More often than not, we look to the west of our area to see storm systems heading our way. However, there are times when we need to shift our focus to other directions.
Like reading a book, meteorologists tend to track weather systems from left to right (west to east) as they move across the country. Have you ever wondered why that general movement is so common?
Well, nothing moves on its own. There must be a force that moves it. In the case of the atmosphere, the jet stream is the force that pushes storm systems along.
The jet stream, or polar jet stream, is a narrow band of fast-moving air located roughly between 30,000 and 45,000 feet in the air (based on the time of year). It separates the colder air to the north from the warmer air south of it.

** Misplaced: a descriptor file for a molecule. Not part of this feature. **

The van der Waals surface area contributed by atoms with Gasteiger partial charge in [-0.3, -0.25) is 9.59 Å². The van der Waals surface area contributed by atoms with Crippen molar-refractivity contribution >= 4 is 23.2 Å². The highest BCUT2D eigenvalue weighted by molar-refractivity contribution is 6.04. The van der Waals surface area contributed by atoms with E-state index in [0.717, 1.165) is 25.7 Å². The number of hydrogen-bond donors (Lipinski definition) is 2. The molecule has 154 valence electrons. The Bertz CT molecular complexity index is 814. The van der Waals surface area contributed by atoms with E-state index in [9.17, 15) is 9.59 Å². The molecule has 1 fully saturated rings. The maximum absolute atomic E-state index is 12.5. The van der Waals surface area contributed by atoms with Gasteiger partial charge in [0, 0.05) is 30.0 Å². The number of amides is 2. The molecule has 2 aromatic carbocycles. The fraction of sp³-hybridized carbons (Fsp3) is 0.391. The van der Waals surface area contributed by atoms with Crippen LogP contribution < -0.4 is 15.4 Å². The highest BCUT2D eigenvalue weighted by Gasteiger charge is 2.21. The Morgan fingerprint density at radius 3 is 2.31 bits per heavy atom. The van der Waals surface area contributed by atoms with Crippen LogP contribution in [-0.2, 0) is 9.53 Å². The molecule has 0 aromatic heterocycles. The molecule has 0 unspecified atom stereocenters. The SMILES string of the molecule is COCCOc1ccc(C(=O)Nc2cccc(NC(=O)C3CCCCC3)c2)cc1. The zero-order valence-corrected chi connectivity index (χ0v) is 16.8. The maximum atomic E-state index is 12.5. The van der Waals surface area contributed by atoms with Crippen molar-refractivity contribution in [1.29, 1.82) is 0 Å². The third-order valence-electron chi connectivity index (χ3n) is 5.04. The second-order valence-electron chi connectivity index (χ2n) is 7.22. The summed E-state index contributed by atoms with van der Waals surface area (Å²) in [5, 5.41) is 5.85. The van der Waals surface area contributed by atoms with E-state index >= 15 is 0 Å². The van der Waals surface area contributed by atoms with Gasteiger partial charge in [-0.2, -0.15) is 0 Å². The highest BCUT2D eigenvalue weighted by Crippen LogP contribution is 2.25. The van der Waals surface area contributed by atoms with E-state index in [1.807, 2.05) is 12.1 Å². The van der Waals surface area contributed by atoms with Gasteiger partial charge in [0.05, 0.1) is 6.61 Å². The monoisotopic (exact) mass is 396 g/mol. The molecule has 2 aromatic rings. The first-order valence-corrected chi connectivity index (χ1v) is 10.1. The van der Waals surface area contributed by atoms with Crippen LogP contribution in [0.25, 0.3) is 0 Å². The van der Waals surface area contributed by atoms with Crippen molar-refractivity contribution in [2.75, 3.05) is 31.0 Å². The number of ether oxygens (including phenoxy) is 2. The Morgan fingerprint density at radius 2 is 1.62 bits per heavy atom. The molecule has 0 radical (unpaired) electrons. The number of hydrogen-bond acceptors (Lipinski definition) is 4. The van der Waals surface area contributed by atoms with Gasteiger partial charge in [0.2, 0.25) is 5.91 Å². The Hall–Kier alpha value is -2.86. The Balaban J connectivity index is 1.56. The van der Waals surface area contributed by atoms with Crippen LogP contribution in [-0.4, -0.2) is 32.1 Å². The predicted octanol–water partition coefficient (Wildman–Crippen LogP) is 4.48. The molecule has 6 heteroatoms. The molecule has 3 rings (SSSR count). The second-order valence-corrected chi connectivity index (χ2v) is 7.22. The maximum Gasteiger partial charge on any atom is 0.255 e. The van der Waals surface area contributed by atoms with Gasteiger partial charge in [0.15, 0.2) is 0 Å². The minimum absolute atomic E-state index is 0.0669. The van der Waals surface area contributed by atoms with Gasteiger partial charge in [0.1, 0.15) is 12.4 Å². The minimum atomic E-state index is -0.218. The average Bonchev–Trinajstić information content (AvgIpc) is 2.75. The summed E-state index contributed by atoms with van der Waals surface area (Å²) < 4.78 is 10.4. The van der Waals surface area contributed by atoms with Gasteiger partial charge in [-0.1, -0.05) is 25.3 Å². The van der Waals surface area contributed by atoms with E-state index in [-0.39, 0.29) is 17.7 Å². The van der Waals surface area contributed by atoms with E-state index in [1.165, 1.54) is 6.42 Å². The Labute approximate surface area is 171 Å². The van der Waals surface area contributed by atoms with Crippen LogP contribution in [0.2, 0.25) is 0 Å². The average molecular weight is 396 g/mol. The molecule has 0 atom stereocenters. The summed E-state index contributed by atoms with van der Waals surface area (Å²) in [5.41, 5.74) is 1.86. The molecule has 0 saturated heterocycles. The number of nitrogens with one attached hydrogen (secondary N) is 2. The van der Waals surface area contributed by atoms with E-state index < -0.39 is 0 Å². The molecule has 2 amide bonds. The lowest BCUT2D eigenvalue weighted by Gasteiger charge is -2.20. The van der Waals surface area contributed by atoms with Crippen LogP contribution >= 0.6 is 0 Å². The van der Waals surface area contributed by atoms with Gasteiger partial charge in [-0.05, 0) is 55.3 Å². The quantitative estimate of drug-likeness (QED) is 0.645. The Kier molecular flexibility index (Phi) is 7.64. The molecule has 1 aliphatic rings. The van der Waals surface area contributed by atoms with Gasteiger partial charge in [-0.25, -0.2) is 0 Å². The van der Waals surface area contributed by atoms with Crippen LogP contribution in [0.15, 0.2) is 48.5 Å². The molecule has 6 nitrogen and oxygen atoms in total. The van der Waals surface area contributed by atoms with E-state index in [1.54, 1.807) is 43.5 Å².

The jet stream is nicknamed the "storm track" since systems push from one end of the country to the other, courtesy of the jet stream. However, if a system gets detached from the jet stream, it can meander in place for days without that atmospheric push.
The atmosphere is very dynamic, and you can’t box its behavior into one category. So, there are times when systems move differently from the general west to east direction.
Cold fronts tend to move in from the north, northwest, or west. However, backdoor cold fronts move in from the northeast.
High pressure (positioned in the Northeast) has a clockwise flow, and that northeast wind brings cooler/damp air to an area, usually impacting the Mid-Atlantic or Northeastern U.S. If showers accompany the front, they’re usually light and move in from the east, northeast direction.
Tropical cyclones develop over the warm waters of either the Gulf of Mexico, the Caribbean Sea, or the Atlantic Ocean. They are pushed along by winds known as the "easterlies," which moves them generally from east to west across the tropical waters.
So, when a tropical system makes landfall across the U.S., it often moves in with its rain traveling from the east, southeast to the west, northwest.